this site: is the personal online space of a woman who is living in a mind full or images, words, and often obscure thought. It is used as a place to dream, to connect, to create, and to think. more... pop
brushes: have been moved due to bandwidth issues. You can now find them at the 1GE Brushes Yahoo! group HERE.
sites i visit:
© smart bitches
© post secret
© xfm london
© sacred texts
artists i dig:
© susan hippe
© todd marrone
© judith shaw
© liz toole
© julianne ingles
© jesse reno
© beverly ashe
© kelly bickman
© sketch bob
© gabriel shaffer
July 9, 2006
Inspiration: Kristen-Lee Baillie
The image above was my favorite in Kristen-Lee's gallery. I want to swim in its tranquil blue hues. I'm always drawn to cooler colors - the kind that you can imagine being absorbed into and taken over by a sensation of peace until you forget your own name.
Above: "Let Her Sleep" by Kristen-Lee Baillie. Click on the title of this post to see more of her work.
July 7, 2006
Fallen Angels on the BBC
It's about the fourth thing I've seen about Nephilim since I started writing my novel on, go figure, Nephilim. I guess I'd better write the damn book before everyone is all Nephilim'ed out. Not that I'm planning on publishing it or anything, but I'd at least like to think I'd still get credit for an original idea. Now, where did I leave that inspiration? Maybe I'll get to work on it soon - provided I can fix up an aluminum foil helmet to keep the mind readers out. Damn psychic vampires.
The other things I've seen on Nephilim/Angel-Human halfbreeds:
- Demon Hunter
- The Prophecy: Forsaken
Plus, I've run into people who are writing/have written on a similar subject. Interesting. I wonder what that says about the current mindset of creative people. Probably nothing, but I'll still think about it at length anyway.
Anyway - want to know what the Nephilim thing is all about? Click here.
July 6, 2006
Layout in Progress
UPDATE: Um yeah, I'm just going to keep playing with it. So don't be surprised if it changes a gazillion times until I settle on the final look.
FURTHER UPDATE: I went back to the same old layout as before but with some new images and a new color scheme. I guess if it's not broken I shouldn't keep trying to fix it. Visitors: does everything look good in your browsers? I'm not interested in hearing your opinion about the layout itself, only the technical bits and if it views properly in different browsers/resoltions. I'm well aware of CSS issues with Macs so some of you may not be seeing this as well as you could. Thanks!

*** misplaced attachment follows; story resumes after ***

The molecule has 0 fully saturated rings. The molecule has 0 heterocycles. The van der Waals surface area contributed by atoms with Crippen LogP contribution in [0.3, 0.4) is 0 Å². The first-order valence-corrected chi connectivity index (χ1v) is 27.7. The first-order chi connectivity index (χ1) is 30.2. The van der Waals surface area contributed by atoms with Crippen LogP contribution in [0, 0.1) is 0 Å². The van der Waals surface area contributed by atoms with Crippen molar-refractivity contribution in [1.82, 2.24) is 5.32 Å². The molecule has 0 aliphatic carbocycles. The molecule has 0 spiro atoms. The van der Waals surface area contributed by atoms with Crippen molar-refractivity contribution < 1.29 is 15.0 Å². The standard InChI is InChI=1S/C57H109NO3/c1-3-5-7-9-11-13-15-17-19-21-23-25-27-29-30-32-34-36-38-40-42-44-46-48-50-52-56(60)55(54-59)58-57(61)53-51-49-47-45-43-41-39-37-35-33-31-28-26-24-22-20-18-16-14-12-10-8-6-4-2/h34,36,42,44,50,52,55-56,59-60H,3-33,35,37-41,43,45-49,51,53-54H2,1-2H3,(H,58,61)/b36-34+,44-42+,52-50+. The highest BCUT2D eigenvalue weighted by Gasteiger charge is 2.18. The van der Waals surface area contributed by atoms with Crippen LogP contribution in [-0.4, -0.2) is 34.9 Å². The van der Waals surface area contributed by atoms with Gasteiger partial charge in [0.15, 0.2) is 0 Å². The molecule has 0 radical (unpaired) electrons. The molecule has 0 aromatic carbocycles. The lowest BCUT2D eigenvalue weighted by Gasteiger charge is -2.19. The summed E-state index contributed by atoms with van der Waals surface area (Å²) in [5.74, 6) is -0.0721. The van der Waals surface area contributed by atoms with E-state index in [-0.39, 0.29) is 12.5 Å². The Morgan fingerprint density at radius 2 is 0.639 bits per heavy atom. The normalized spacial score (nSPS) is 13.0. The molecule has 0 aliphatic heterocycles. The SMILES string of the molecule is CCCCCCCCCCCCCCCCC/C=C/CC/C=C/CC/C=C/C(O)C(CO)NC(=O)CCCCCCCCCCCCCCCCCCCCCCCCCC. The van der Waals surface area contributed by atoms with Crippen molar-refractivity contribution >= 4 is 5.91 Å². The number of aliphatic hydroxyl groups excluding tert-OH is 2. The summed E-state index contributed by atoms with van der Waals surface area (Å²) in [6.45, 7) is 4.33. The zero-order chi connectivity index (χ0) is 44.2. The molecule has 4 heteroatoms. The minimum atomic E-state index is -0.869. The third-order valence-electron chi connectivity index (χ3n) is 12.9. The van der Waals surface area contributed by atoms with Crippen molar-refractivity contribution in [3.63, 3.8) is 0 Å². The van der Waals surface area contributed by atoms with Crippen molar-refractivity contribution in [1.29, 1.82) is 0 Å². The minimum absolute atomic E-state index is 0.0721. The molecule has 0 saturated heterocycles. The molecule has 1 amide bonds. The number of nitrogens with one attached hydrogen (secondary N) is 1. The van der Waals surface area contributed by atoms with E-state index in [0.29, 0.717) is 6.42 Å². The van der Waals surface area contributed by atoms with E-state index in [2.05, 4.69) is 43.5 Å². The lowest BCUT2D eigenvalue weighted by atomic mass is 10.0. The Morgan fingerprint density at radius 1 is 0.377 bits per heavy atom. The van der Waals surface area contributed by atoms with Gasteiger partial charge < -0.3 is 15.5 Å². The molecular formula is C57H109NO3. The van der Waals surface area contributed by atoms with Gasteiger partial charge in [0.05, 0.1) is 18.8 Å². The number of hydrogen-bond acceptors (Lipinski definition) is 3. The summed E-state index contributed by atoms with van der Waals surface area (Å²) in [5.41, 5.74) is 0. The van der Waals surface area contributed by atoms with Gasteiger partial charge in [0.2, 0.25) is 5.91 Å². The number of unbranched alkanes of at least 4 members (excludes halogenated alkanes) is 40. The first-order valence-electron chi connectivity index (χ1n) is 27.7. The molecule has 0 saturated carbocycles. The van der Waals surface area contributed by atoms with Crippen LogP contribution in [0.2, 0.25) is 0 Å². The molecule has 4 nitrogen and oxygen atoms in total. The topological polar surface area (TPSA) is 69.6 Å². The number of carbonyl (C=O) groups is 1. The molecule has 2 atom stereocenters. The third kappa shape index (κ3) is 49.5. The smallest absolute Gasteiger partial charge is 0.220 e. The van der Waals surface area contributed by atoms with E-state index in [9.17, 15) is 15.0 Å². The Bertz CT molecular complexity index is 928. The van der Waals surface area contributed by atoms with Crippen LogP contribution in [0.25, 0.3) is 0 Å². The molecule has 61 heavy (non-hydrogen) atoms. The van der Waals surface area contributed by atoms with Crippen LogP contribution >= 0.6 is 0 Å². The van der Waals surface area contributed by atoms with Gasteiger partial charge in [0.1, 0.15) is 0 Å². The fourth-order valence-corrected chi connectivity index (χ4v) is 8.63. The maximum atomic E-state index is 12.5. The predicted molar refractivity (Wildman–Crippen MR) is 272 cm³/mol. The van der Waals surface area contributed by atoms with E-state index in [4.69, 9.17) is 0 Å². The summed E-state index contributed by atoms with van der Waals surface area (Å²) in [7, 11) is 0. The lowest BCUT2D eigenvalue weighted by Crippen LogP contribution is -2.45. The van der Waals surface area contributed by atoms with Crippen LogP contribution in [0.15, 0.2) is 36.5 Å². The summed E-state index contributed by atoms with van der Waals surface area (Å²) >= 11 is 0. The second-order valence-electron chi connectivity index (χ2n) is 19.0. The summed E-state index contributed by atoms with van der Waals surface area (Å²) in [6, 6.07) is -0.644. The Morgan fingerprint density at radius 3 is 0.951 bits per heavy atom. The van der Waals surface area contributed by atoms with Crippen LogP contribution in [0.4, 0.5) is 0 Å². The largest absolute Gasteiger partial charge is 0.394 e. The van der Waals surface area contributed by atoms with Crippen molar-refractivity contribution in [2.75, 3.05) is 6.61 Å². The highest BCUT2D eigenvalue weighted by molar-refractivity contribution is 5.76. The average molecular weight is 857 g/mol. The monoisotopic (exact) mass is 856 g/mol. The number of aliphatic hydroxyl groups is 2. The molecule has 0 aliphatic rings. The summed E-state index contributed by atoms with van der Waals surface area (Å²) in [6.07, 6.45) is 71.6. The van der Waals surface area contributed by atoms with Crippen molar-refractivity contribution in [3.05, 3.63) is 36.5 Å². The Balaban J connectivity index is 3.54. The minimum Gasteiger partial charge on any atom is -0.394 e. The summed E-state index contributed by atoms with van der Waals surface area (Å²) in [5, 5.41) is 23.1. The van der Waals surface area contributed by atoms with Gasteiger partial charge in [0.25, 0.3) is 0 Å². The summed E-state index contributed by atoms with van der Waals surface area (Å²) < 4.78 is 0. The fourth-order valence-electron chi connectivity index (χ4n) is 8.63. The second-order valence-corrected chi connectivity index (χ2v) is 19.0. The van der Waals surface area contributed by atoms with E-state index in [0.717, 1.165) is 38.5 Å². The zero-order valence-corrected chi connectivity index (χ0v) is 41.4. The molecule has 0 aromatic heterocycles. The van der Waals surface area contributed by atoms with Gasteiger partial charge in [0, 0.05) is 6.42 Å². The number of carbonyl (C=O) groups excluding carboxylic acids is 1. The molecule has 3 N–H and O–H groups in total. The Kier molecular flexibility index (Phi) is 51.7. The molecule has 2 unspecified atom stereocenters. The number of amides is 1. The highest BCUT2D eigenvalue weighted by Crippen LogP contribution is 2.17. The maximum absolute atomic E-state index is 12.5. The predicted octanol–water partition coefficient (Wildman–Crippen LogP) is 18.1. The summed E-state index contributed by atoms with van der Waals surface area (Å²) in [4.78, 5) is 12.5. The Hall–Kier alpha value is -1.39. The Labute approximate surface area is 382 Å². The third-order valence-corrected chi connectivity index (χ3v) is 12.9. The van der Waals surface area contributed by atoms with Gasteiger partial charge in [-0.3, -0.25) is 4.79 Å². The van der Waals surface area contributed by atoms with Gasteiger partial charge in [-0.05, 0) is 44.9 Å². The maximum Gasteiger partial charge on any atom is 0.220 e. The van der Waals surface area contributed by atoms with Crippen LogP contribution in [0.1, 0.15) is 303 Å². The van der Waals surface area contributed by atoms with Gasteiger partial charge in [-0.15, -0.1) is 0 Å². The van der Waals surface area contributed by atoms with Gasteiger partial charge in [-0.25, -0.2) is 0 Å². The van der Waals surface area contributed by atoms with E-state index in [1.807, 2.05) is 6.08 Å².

July 3, 2006
A Parent's Worst Nightmare
A sickening sound echoed through the neighborhood that I will never forget. My husband called out that a kid had been hit and I ran. First, I looked around until I saw my daughter playing happily in the yard then continued my furious sprint to the road. My husband was calling 911 before I could tell him to.
She was about 11, maybe 12, sitting up right and screaming. The poor thing had lost her bladder on impact, soaking through her little shorts and down the pavement. Her colorful purse and its contents lay in the road. Blood drizzled down the side of her neck which the man who had been driving quickly wrapped with a cloth, holding her head in a static position. I heard later that it had been her ear that was bleeding.
I sat on the road beside her and offered my hand. She took it, tears and dirt staining her face. I wanted to comfort her like I would my own child, hug her and rub her back, but I knew better than to move her. Scrapes covered her elbow and shoulders. The tank top she had been wearing had not offered her much protection against the unforgiving blacktop.
I started to talk with her, using soft words to try to keep her calm.
"Everything's going to be fine honey. Your mom is coming."
"My legs hurt. I don't want to be paralyzed," she cried.
"Oh sweetie, you're not paralyzed. I can see your toes moving. See?"
She nodded, wiggling her toes a bit more to assure herself.
"What's you name sweetie?"
She brightened for a moment, stopped sobbing. "Heather."
"Hi Heather, my name's Lisa."
I was about to ask her what kind of music she liked when her parents pulled up. They jumped out, barefoot and flushed with panic. I moved out of the way to give her mother room to get to her. There was a bunch of crying and yelling followed by more commotion as the ambulance pulled up.
My family and I, along with the rest of our neighbors, stood in a line down the roadside eager to help if needed.
I overheard Heather's mom telling her husband that she needed shoes to ride in the ambulance and get into the hospital. I assessed her feet - about my size - and ran to her.
"What size shoe do you wear?"
She had to think before answering, her mind obviously not working as well during such a crisis. "Uh... 6, 6 and a half."
"Perfect. I'll be right back."
I ran into the house and grabbed my favorite sandals: comfortable, practical, and size 6 and a half.
When I returned and gave them to her she gushed.
"Thank you. You rock! I owe you."
"No you don't," I said and let her get back to her daughter.
In minutes the EMTs had her on the stretcher and in the ambulance. She was off to the hospital to get patched up.
Nerves were frayed. We sighed and tried to relax again. I made sure to tell my daughter that what had happened to Heather was the reason why we look both ways before crossing a street. I had just witnessed a parent's worst nightmare and prayed silently that I would never have to be in the same position as Heather's mother.
Heather should be just fine. I hope that she'll be able to enjoy the fourth with her family and not be stuck in the hospital. I also hope that her mother stops by when things get back to normal to let us know how she is doing.